Pawsitivity Service Dogs
St. Paul, Minnesota
What is a Service Dog?
The definition is controlled by a federal law named the Americans with Disabilities Act (the ADA). The law was revised on July 6th, 2011, and generally it states that a service dog is individually trained to perform tasks for people with disabilities. Service Dogs must pass rigorous certification tests to ensure that they can go into work, restaurants, stores, churches, hospitals and be specifically trained for the person with a disability. As reported in a 2008 study, "Trained service dogs assist and also add pride, self-reliance, and personal satisfaction to an individual's daily life." Observations on Assistance Dog Training and Use, Coppinger R, Coppinger L, Skillings E., Hampshire College, Amherst, MA.
Why a Service Dog?
We train three types of Service Dogs:
- Autism Service Dogs
Psychiatric Service Dogs
A Service Dog can be appropriate for major depression, severe anxiety, panic attacks, agoraphobia, bipolar disorder, social phobias, PTSD, and OCD.
- Seizure Dogs
What other benefits does a Service Dog help with?
- Having a disability is tough - on the individual and on his or her family. Sometimes individuals with disabilities struggle with routine social interactions, whether it is speaking to strangers, interacting with others, or simply having a reason to leave the house. A service dog can help with feelings of isolation that sometimes occur as a result of the lack of social interaction. One way service dogs help with feelings of isolation is simply by virtue of their presence! Peopleare usually incredibly curious about service dogs, and ask a lot of questions about them, which results in a dramatic increase in the amount of social interaction for the individual with the disability. These interactions dramatically reduce feelings of isolation. In cases of Autism Service Dogs, sometimes the whole family benefits from this increase in social interaction with the general public. Not only are people curious about the service dog, but the dog's calming influence on the child with autism increases the number and variety of family outings.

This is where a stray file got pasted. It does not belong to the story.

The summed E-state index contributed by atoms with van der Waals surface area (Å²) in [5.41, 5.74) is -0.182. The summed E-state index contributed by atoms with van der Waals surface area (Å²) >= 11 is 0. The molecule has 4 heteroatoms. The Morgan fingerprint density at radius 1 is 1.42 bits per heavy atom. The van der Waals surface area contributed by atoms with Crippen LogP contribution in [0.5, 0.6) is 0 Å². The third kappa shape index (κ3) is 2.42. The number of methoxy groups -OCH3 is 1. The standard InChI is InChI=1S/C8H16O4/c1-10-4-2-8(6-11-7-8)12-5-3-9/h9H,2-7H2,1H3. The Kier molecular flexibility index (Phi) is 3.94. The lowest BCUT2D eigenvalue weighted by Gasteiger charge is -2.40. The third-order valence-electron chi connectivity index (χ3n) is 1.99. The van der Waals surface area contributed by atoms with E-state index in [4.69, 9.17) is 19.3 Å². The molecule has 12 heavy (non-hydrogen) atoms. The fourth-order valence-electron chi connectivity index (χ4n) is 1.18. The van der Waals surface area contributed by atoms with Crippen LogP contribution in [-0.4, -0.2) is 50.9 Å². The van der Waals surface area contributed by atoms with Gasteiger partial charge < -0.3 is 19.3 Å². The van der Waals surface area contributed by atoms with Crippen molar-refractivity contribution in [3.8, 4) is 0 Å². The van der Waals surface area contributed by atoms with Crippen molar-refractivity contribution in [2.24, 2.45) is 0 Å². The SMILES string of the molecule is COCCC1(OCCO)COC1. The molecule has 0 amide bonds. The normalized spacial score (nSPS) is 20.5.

- Moreover, simply meeting the service dog’s needs by walking and socializing the dog gets the handler out of the house and moving around the community. Often, having a service dog makes people feel more comfortable about approaching someone to talk who might have otherwise simply been perceived as “different” or “strange”. These casual interactions might even lead to friendships!
- Even individuals who have not been diagnosed with Major Depression Disorder can struggle with symptoms of depression because of the added difficulties that are the result of living with a disability. Getting out and about with a Service Dog reduces isolation, increases exercise, and can really help with depression and anxiety.
- You can refer to our page on how service dogs assist individuals with depression for more information, but there are numerous benefits associated with having a service dog. Not only can a service dog help the handler meet other people, but the presence of the dog in one's life means companionship 24 hours a day, 7 days a week. Some autistic children, for instance, may not have brothers and sisters to play with, so a service dog can fill the role of a friend who needs them; not just for food and walks, but for companionship, and someone with whom the child can share experiences.
- It's easy to inadvertently turn inward and focus on one's own problems, spending too much time thinking about negative things. Having a service dog can change this by shifting the focus of the handler’s attention outward. Service dogs provide external stimulation as well as constant affection that can serve to redirect the handler’s thoughts. This new outward focus helps keep the handler living in the moment and thus, happier in their day-to-day life.
How helpful is a Service Dog?